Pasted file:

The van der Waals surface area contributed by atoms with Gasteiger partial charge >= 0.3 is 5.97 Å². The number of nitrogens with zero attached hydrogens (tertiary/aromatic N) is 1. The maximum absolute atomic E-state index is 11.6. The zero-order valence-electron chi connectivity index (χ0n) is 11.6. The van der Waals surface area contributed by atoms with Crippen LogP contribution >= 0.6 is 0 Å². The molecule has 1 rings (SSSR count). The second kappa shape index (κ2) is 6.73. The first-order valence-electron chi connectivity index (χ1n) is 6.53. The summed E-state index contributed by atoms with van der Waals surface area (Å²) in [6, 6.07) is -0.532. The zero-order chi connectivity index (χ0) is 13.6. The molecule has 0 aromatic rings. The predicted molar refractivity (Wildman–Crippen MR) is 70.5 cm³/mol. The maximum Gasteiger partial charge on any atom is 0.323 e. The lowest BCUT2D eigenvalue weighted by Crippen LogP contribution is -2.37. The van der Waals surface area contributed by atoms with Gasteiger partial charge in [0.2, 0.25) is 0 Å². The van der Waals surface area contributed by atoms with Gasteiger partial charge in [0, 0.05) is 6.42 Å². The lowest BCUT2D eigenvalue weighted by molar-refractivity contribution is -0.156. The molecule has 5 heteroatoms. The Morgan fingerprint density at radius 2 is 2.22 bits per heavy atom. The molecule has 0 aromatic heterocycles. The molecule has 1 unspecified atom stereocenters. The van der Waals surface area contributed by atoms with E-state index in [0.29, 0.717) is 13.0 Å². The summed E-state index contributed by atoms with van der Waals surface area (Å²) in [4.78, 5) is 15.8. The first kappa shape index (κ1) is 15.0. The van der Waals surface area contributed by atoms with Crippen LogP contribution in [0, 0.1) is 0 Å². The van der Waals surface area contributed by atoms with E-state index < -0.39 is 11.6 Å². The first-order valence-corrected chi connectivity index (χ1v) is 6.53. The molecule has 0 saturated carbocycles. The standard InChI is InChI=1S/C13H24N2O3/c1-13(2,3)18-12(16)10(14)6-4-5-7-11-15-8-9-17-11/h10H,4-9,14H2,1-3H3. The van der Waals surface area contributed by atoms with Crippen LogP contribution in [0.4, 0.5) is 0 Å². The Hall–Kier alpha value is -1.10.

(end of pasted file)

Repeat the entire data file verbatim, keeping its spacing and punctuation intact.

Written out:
The van der Waals surface area contributed by atoms with Gasteiger partial charge >= 0.3 is 5.97 Å². The number of nitrogens with zero attached hydrogens (tertiary/aromatic N) is 1. The maximum absolute atomic E-state index is 11.6. The zero-order valence-electron chi connectivity index (χ0n) is 11.6. The van der Waals surface area contributed by atoms with Crippen LogP contribution >= 0.6 is 0 Å². The molecule has 1 rings (SSSR count). The second kappa shape index (κ2) is 6.73. The first-order valence-electron chi connectivity index (χ1n) is 6.53. The summed E-state index contributed by atoms with van der Waals surface area (Å²) in [6, 6.07) is -0.532. The zero-order chi connectivity index (χ0) is 13.6. The molecule has 0 aromatic rings. The predicted molar refractivity (Wildman–Crippen MR) is 70.5 cm³/mol. The maximum Gasteiger partial charge on any atom is 0.323 e. The lowest BCUT2D eigenvalue weighted by Crippen LogP contribution is -2.37. The van der Waals surface area contributed by atoms with Gasteiger partial charge in [0.2, 0.25) is 0 Å². The van der Waals surface area contributed by atoms with Gasteiger partial charge in [0, 0.05) is 6.42 Å². The lowest BCUT2D eigenvalue weighted by molar-refractivity contribution is -0.156. The molecule has 5 heteroatoms. The Morgan fingerprint density at radius 2 is 2.22 bits per heavy atom. The molecule has 0 aromatic heterocycles. The molecule has 1 unspecified atom stereocenters. The van der Waals surface area contributed by atoms with E-state index in [0.29, 0.717) is 13.0 Å². The summed E-state index contributed by atoms with van der Waals surface area (Å²) in [4.78, 5) is 15.8. The first kappa shape index (κ1) is 15.0. The van der Waals surface area contributed by atoms with Crippen LogP contribution in [0, 0.1) is 0 Å². The van der Waals surface area contributed by atoms with E-state index < -0.39 is 11.6 Å². The first-order valence-corrected chi connectivity index (χ1v) is 6.53. The molecule has 0 saturated carbocycles. The standard InChI is InChI=1S/C13H24N2O3/c1-13(2,3)18-12(16)10(14)6-4-5-7-11-15-8-9-17-11/h10H,4-9,14H2,1-3H3. The van der Waals surface area contributed by atoms with Crippen LogP contribution in [0.4, 0.5) is 0 Å². The Hall–Kier alpha value is -1.10.